“For example, it is possible to increase learner involvement by providing extension tasks which take the listening material as a point of departure, but which lead learners into providing part of the content themselves.”
Nonetheless, the lesson would still lack other elements. For instance, post-listening activities could not only intensify linguistic studies, further facilitating bottom-up processes (Hedge, 2000), but also borrow subskill training from other abilities, such as inferencing words from context as done in reading (Field in Richards and Renandya, 2002). The most interesting and promising aspect to be explored during this phase is, however, absent from the practice of this paper’s author: metacognition.
Metacognitive instruction encourages self-reflection through planning, monitoring, and evaluating strategies used for the selected listening text (Mendelsohn, 1998). Goh and Taib (2006: 224) argue that ‘the post-listening stage (…) should not stop with using the information gathered from the listening passage. It should extend further to include learners’ introspection of their mental processes during the listening task’. This kind of instruction should be at the top of the list of improvements in post-listening activities for this papers’ author.
To sum up, the efforts observed here to embody the latest trends in methodology research into classroom practice are more successful during the pre and post-listening phases, being the while-listening phase the one with the most room for growth. Suggested enhancements this teacher may adopt are found in the following section.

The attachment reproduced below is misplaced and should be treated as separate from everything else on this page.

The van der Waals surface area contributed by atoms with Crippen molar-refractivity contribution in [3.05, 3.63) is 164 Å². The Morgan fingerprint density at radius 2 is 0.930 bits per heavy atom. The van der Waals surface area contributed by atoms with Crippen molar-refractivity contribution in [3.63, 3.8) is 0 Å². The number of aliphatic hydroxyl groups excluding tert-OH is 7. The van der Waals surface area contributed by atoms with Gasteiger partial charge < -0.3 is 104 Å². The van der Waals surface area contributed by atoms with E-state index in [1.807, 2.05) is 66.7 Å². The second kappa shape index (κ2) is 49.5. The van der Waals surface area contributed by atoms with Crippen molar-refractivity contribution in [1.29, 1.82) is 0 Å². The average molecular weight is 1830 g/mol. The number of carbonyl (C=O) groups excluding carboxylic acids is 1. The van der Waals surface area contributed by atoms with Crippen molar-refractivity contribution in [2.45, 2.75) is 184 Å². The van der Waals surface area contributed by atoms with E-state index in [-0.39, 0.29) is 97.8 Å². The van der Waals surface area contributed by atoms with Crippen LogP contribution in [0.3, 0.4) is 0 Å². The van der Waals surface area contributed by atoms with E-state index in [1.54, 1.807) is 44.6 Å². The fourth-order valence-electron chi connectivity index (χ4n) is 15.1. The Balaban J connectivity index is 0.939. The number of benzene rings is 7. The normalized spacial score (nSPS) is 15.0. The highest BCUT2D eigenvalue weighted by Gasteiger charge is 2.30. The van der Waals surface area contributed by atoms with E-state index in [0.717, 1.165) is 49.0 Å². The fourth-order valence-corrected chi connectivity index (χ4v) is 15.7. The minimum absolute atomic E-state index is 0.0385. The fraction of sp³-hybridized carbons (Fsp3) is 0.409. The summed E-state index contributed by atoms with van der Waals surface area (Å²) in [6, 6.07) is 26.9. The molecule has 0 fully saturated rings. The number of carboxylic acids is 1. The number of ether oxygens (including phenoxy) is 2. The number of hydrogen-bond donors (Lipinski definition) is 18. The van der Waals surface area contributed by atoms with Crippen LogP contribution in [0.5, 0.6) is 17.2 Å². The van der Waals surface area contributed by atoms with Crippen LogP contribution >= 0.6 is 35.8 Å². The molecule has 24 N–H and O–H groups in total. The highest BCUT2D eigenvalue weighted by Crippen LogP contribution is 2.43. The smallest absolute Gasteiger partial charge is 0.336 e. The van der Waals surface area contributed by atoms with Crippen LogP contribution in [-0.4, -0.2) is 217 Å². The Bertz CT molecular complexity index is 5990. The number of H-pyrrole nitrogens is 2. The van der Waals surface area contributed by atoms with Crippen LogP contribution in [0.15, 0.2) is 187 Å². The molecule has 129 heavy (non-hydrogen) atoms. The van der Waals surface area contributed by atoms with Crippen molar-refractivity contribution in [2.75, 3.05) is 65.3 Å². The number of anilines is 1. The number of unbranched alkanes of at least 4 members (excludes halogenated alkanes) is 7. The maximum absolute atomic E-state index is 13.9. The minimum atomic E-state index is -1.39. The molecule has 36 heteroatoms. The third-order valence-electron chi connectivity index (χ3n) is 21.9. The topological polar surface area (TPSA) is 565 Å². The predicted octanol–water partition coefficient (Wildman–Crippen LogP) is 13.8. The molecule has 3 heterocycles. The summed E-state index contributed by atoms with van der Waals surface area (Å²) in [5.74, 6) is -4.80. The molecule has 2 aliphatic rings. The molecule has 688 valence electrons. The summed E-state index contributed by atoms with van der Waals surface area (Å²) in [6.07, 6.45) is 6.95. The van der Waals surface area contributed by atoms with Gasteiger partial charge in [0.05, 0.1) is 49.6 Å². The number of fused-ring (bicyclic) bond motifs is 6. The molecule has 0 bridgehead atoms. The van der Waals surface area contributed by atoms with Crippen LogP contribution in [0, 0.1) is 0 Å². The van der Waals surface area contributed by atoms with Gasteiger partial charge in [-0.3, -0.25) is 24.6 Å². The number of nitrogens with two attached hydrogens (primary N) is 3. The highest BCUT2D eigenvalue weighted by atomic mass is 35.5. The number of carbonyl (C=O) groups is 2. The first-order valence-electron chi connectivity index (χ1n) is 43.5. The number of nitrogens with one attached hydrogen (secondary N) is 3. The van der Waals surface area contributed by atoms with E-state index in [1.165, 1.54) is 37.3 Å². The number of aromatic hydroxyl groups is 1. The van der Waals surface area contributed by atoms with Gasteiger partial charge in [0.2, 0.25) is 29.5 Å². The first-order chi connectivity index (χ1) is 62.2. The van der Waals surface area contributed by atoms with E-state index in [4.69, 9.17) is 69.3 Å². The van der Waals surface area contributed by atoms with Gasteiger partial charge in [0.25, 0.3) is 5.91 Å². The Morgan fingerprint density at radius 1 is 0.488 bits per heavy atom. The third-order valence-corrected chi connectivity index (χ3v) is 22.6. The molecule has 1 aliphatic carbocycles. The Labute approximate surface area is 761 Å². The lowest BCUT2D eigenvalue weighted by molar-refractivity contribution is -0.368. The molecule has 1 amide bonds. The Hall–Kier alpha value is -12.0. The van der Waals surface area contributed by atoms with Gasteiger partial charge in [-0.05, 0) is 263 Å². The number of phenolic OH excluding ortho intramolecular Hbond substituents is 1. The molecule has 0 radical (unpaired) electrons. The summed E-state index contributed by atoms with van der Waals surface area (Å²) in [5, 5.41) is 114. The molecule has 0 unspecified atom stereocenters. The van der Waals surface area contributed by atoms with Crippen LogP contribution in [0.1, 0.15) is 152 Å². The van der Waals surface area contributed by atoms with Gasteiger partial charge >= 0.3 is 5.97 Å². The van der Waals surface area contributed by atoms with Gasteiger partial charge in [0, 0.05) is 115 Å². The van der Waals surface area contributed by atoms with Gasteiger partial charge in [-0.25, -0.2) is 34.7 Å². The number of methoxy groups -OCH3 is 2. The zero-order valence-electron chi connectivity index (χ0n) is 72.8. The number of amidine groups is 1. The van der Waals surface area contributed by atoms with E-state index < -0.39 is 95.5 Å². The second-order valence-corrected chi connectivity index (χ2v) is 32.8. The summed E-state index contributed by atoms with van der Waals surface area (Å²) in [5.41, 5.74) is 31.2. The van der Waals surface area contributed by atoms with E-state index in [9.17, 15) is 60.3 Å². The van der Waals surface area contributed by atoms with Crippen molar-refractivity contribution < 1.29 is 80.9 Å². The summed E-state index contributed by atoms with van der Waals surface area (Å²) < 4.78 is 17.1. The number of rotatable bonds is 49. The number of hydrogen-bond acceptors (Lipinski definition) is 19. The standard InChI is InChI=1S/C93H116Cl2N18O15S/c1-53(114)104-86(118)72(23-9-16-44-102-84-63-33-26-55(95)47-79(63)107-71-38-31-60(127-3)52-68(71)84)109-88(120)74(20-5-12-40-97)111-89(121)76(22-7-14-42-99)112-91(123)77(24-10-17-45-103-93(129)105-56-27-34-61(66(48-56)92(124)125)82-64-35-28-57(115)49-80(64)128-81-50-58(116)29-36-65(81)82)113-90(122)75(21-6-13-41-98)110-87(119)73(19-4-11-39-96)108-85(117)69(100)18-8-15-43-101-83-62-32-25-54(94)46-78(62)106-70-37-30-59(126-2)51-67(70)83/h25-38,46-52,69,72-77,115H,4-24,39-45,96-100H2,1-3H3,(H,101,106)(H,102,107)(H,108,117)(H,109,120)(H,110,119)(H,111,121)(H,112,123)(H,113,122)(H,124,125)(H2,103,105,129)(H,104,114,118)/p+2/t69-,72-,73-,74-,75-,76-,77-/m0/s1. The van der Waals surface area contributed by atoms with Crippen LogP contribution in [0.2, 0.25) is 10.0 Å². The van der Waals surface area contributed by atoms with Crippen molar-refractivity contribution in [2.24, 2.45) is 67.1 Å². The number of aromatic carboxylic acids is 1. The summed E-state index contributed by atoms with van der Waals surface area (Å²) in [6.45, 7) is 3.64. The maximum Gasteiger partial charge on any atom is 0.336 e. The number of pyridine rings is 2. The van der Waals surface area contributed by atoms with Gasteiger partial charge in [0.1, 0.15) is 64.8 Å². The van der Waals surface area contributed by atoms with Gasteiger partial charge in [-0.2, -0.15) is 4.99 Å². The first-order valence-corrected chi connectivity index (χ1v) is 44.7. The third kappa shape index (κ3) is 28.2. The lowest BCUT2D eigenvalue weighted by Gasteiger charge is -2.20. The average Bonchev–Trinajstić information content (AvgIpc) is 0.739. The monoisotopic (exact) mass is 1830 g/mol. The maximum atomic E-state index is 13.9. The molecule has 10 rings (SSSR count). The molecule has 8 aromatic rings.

This section exposes three techniques which, based on the analysis depicted in the previous section, could possibly be integrated to this author’s current practice of listening instruction, pursuing the enhancement and fine-tuning of classroom procedures in accordance with current research.
Subskill and strategy training, TTT, time management and metacognitive instruction were some aspects mentioned in part 2 which could be ameliorated. It is hoped to find some progress for them in Field’s (1998) research on a new methodology for teaching listening, which will be discussed in 3.1. The following subtopic is devoted to diving further into metacognition based on the findings by Goh and Taib (2006). Finally, the third and last subtopic aims at finding procedural inspiration on how to implement all of the above at once with Vandergrift’s (2004) model for modern listening instruction.